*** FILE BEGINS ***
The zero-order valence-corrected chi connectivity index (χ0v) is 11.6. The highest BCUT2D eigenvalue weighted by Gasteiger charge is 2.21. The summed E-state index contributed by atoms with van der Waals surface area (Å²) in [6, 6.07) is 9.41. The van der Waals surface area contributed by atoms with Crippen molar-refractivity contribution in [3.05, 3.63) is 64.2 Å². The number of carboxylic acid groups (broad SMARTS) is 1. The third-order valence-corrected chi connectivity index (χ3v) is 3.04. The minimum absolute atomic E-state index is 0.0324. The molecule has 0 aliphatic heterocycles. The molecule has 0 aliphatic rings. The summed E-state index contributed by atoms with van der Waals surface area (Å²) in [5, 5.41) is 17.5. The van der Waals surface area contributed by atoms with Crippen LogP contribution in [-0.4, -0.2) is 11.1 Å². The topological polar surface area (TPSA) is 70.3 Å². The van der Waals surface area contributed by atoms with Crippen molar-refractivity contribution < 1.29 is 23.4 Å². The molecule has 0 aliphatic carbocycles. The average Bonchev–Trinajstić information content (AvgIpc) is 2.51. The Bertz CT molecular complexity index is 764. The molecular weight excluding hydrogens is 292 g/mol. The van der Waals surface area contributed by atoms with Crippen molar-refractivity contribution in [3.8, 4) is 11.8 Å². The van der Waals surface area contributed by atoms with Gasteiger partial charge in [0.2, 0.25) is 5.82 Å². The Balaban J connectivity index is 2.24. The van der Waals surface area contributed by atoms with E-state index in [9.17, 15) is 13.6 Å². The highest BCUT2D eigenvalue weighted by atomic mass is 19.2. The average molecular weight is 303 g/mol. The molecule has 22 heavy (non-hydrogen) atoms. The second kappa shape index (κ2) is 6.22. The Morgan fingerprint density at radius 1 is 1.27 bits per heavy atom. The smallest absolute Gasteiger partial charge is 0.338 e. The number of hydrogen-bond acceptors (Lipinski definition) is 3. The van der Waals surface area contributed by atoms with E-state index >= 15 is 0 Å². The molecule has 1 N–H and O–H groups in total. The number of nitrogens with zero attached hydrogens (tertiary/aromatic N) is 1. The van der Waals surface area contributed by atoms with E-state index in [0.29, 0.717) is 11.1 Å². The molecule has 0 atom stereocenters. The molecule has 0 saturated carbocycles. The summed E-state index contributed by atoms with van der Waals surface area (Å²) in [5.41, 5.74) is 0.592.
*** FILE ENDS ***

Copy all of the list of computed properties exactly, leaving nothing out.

The zero-order valence-corrected chi connectivity index (χ0v) is 11.6. The highest BCUT2D eigenvalue weighted by Gasteiger charge is 2.21. The summed E-state index contributed by atoms with van der Waals surface area (Å²) in [6, 6.07) is 9.41. The van der Waals surface area contributed by atoms with Crippen molar-refractivity contribution in [3.05, 3.63) is 64.2 Å². The number of carboxylic acid groups (broad SMARTS) is 1. The third-order valence-corrected chi connectivity index (χ3v) is 3.04. The minimum absolute atomic E-state index is 0.0324. The molecule has 0 aliphatic heterocycles. The molecule has 0 aliphatic rings. The summed E-state index contributed by atoms with van der Waals surface area (Å²) in [5, 5.41) is 17.5. The van der Waals surface area contributed by atoms with Crippen LogP contribution in [-0.4, -0.2) is 11.1 Å². The topological polar surface area (TPSA) is 70.3 Å². The van der Waals surface area contributed by atoms with Crippen molar-refractivity contribution < 1.29 is 23.4 Å². The molecule has 0 aliphatic carbocycles. The average Bonchev–Trinajstić information content (AvgIpc) is 2.51. The Bertz CT molecular complexity index is 764. The molecular weight excluding hydrogens is 292 g/mol. The van der Waals surface area contributed by atoms with Crippen molar-refractivity contribution in [3.8, 4) is 11.8 Å². The van der Waals surface area contributed by atoms with Gasteiger partial charge in [0.2, 0.25) is 5.82 Å². The Balaban J connectivity index is 2.24. The van der Waals surface area contributed by atoms with E-state index in [9.17, 15) is 13.6 Å². The highest BCUT2D eigenvalue weighted by atomic mass is 19.2. The average molecular weight is 303 g/mol. The molecule has 22 heavy (non-hydrogen) atoms. The second kappa shape index (κ2) is 6.22. The Morgan fingerprint density at radius 1 is 1.27 bits per heavy atom. The smallest absolute Gasteiger partial charge is 0.338 e. The number of hydrogen-bond acceptors (Lipinski definition) is 3. The van der Waals surface area contributed by atoms with E-state index >= 15 is 0 Å². The molecule has 1 N–H and O–H groups in total. The number of nitrogens with zero attached hydrogens (tertiary/aromatic N) is 1. The van der Waals surface area contributed by atoms with E-state index in [0.29, 0.717) is 11.1 Å². The molecule has 0 atom stereocenters. The molecule has 0 saturated carbocycles. The summed E-state index contributed by atoms with van der Waals surface area (Å²) in [5.41, 5.74) is 0.592.